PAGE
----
Six individuals in North Carolina were charged last week for their roles in a mortgage fraud ring that cost lenders up to $130 million in potential losses, according to the FBI. The Bureau in 2002 began sending undercover agents into seven organizations involved in the fraud ring, which led to the identification of the fraudulent loans.
The investigation was one of several the FBI highlighted to show progress made by its ongoing initiative to crack down on financial institution fraud. FBI investigators target a variety of financial fraud schemes, including mortgage and loan fraud, insider fraud, financial institution failure investigations, identity theft, check fraud and check kiting.
Mortgage fraud is a growing problem in the real estate industry, with more cases coming to the surface in recent years. Perpetrators often are professional real estate agents, mortgage brokers, title agents, appraisers and attorneys, and the complex crimes can cost financial companies millions of dollars in losses and litigation expenses.
The Internal Revenue Service reported the number of mortgage fraud case initiations increased from 107 in 2001 to 215 in 2003 and the number of indictments increased from 67 in 2001 to 94 in 2003. The number of convictions decreased from 85 in 2001 to 81 in 2003 and the number of sentencings fell from 103 in 2001 to 65 in 2003. For the partial fiscal year 2004, there have been 159 case initiations, 69 indictments, 67 convictions and 64 sentencings.
While there is a perception that sentencing is typically light for white-collar crimes, the average months to serve for real estate-related fraud has climbed from 24 months in fiscal year 2001 to 46 months in fiscal year 2003, the IRS reported, and the number of prosecution recommendations has climbed from 69 in fiscal year 2001 to 117 in fiscal year 2003.
The FBI has ramped up its efforts to dismantle a variety of financial crimes, which include mortgage and loan fraud, insider fraud, financial institution failure investigations, identity theft, check fraud and check kiting. Since 2000, FBI financial fraud investigations have resulted in more than 11,466 indictments, 11,362 convictions and approximately $8.1 billion in restitution orders.
FBI investigators have identified more than 245 subjects in 158 investigations since the FBI launched “Operation Continued Action” in August. More than 151 indictments, informations and complaints have been filed to date, and charges have led to more than 144 arrests, convictions, sentences and millions of dollars in forfeiture and restitution.
The FBI said Operation Continued Action reflects the Bureau’s effort to “identify, target, disrupt and dismantle” crime rings that target financial companies. The Bureau last week gave updates on recent investigations.
Additional mortgage fraud cases:
In Jacksonville, Fla., the FBI last week made two arrests related to a mortgage fraud investigation. Mortgage broker J.R. Parker and closing attorney Dale Beardsley were charged with bank fraud for their alleged roles in the scheme. The FBI did not disclose an estimated loss amount related to the fraud.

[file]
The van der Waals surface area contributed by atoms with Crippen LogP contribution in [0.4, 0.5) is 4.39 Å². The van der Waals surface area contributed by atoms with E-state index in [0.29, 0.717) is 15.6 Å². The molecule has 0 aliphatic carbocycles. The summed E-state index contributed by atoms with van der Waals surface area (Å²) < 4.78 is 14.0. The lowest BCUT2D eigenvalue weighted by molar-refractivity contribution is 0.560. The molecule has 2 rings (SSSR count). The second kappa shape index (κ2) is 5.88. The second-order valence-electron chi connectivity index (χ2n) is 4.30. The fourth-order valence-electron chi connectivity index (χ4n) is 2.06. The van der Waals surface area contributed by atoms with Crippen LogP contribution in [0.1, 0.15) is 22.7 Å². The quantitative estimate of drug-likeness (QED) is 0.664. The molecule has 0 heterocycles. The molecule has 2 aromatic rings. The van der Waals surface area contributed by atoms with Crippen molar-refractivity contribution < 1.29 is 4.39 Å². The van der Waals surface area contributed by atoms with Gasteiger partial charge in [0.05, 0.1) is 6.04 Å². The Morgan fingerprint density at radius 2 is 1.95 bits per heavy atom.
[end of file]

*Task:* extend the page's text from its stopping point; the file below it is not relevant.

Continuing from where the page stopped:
In Chicago, two men–Jeffrey Grossman and Donald Grauer–doing business as The Churchill Group pleaded guilty in federal court for their roles in a in a real estate development scheme. Defendants allegedly submitted fraudulent vouchers to banks while constructing two condo complexes, leading to losses of more than $15 million.
In Denver, five individuals doing business as Amerifunding in August were arraigned in federal court. Gerald Small, Kelli Burkhalter-Small, Charles Winnett, Chad Heinrich and Robert Sigg were charged with bank fraud stemming from their alleged roles in a scheme that used stolen identities to obtain loans to buy substandard houses used to continue the scheme.” Losses exceeded $19 million.
Three people in Kansas City, Mo., were arraigned in federal court for their alleged roles in a mortgage fraud ring that caused more than $15 million in losses. Chauncey Joseph Calvert, Aronda Lynn Nicodemus and Roderick Neil Criss, doing business as Midtowne Restoration, allegedly used straw buyers to purchase property, which then went into foreclosure. Defendants repeated the scenario about 300 times, the FBI said. The alleged ringleader, Brent Barber, was arrested.
Identity theft cases:
In what the FBI says is the largest identity theft case to date, Philip J. Cummings, a former technical support representative for Telecommunications Data, pled guilty in a New York federal court for his participation in a massive scheme to steal people’s identities to defraud financial institutions of more than $11 million.
Cummings allegedly stole the passwords and access codes of Ford Motor Credit and other financial companies to access Equifax, Trans Union and Experian credit report records and downloaded credit information on 30,000 people. The credit reports allegedly were sold to a group of co-conspirators.
In a separate case in Detroit, four men known as “Cash Money Boys” were charged with bank fraud and conspiracy for their alleged roles in an identity theft ring that made profits of more than $2 million. Richard Burley, Timothy Clark, Khary Lawson and Theodore Washington were charged in federal court this month.
While the FBI has had success in dismantling a number of financial fraud rings, many real estate fraud perpetrators managed to escape investigators and are now living a life on the lam.
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